Or, select a Pai Mu Tan (White Peony Tea), which has subtle nutty notes and pair with a Dark Chocolate Praline.


An Earl Grey paired with a Dark Chocolate with Citrus notes or a Citrus-Filled Chocolate is another example of picking up on like flavor notes that will enhance each other. For the record, Earl Grey, which happily takes milk, will pair beautifully with Milk Chocolate as well. An illustration of how Tea does not like to be pigeon-holed & will keep us delightedly engaged in the pairing process, always surprising us with new discoveries.


3. Contrast or Agitate

Select flavors and characteristics that “agitate” each other.  In this category, I like to make unlikely pairings which would initially seem unnatural, such as Lapsang Souchong with a Pineapple Filled Dark Chocolate. Lapsang Souchong is often described as having a “meaty” or “cooked ham” taste. Often, a baked ham is made with pineapple bits.  This pairing is a clear example of drawing from existing culinary practice.


Along the same lines, try Lapsang Souchong with a Spicy Chocolate, nutmeg or clove specifically.


Fresh Cut Grass & Milk seems an unlikely combination. Yet, Matcha is often used in Milk Chocolate Truffles and other Milk-based Café beverages. A very successful tasty pairing. Try Matcha paired with White Chocolate as well.


Spices & Milk might at first seem unlikely, but when we consider Masala Chai (strong Black Tea blended with Mixed Spices) is traditionally simmered directly in Milk then the pairing with Milk Chocolate is a natural.


Pu-erh, dark, smooth earthy Tea, pairs beautifully with a Light Chocolate with Floral Notes.  Seemingly unusual, but think of your garden.  What better association is there than the experience of pruning your flower beds with the smell of rich earth underfoot on a sunny day?


One important point to keep in mind is that Less is More. There is a wise saying that suggests one should whisper to get another’s attention; the same concept applies to food & pairing.  If too much is going on in the mouth & the nose is being bombarded by intense aromas, processing is difficult.  Select a dominant flavor and make it your sole focus.  There will, of course, be many other experiential layers occurring involving taste, texture, and melting point, so keeping it simple on the outset and the result will be a most satisfying experience.  This is especially important when working with Flavored Tea and Filled Chocolates.


Flavored teas pair extremely well with straight chocolates which reveal notes that are compatible with the flavoring in the tea, i.e. Citrus Flavoring with Citrus Notes; Fruit Flavoring with Fruit Notes; Floral Scenting with Floral Notes. The alternate is true as well; when pairing a flavored or filled chocolate, seek a tea which is not flavored but naturally reveals similar flavor notes to the filling in the chocolate.  Incorporate this concept when using all 3 pairing suggestions mentioned earlier: Complement; Enhance; Agitate. Yet keep in mind that, as with all things in Tea & in life, there are always exceptions to “rules”.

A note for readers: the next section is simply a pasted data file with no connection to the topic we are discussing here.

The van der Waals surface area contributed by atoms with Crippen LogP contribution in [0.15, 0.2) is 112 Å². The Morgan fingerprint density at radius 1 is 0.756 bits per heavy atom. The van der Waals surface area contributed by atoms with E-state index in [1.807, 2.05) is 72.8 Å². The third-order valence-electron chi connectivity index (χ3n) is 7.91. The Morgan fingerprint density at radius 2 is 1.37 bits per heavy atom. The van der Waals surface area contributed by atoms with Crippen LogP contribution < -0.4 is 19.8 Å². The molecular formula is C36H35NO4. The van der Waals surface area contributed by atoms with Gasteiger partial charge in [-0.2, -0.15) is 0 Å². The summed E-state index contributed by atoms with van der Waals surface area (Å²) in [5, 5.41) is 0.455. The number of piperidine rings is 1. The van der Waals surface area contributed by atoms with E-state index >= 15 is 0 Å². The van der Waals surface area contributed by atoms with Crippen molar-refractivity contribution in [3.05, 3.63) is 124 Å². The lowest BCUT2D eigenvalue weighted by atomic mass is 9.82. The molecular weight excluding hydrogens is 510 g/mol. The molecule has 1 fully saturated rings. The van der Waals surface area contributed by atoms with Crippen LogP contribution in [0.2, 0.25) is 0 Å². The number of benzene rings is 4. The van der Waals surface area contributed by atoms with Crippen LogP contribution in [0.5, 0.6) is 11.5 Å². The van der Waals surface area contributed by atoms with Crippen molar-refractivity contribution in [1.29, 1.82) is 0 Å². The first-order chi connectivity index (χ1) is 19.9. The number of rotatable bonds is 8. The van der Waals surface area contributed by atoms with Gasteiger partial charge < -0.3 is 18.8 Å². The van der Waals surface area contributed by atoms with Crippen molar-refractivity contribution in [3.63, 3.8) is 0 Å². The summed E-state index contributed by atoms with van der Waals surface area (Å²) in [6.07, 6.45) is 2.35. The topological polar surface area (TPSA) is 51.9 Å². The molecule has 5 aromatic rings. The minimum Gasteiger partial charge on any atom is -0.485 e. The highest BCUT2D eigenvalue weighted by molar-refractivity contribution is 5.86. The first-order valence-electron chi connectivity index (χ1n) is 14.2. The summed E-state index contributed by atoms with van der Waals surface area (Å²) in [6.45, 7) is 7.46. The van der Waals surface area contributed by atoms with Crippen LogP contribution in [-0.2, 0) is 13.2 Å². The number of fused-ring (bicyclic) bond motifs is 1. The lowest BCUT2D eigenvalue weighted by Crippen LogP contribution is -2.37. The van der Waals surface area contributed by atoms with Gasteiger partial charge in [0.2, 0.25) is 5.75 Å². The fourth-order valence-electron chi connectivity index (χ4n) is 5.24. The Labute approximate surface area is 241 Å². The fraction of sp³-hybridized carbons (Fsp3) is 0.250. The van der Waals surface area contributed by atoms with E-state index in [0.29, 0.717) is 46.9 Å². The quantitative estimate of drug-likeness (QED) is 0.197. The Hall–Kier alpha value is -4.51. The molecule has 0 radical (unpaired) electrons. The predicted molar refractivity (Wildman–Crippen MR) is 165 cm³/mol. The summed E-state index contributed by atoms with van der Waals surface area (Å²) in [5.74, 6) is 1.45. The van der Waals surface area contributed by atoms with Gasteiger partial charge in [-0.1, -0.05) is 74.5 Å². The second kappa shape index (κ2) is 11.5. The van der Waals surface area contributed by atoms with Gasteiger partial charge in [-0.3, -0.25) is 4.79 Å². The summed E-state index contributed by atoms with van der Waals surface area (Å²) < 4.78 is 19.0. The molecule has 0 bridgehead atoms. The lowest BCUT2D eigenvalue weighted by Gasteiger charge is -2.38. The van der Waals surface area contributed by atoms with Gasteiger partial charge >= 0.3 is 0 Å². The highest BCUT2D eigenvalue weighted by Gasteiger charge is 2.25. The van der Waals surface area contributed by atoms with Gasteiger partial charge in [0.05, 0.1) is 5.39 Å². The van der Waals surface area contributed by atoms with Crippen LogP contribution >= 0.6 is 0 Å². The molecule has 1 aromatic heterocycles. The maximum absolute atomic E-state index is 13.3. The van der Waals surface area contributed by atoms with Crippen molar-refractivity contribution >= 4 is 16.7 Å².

Since you are most likely working with Loose Leaf Tea do consider selecting good quality chocolate for the pairing so as to maintain a consistent quality experience. Following are a few manufacturers that will only bring happiness to chocolate lovers: Amadei, Christopher Norman, Kee’s Chocolate, La Maison du Chocolat, Michel Richart, Romanicos, Scharffen Berger, Tcho, Theo, Valrhona, and Vosges. There are also quite a number of fine chocolate manufacturers using tea as an ingredient in their chocolate creations. Have a look around for inspiration & by all means, remember that tasting is the most important part of the process!


Many different opinions exist when approaching Culinary Pairings, yet there are no hard-fast rules. Hopefully the above suggestions will inspire a wellspring of Tea & Chocolate pairings. The recommendations are based on nearly 15 years of experience, however being open to new ideas & suggestions is key to keeping things fresh & exciting.  Nothing is set in stone & just because a certain tea is paired with a certain chocolate doesn’t mean your journey is over….that very same tea will most likely enjoy other, very different chocolate partners. Again, the possibilities are endless. Remember, as Lu Yu famously stated, “In the end, goodness is for the mouth to decide”, ultimately, that being your mouth.



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REFERENCES: Article by Linda Villano ~ SerendipiTea - September 2009 - www.serendipitea.com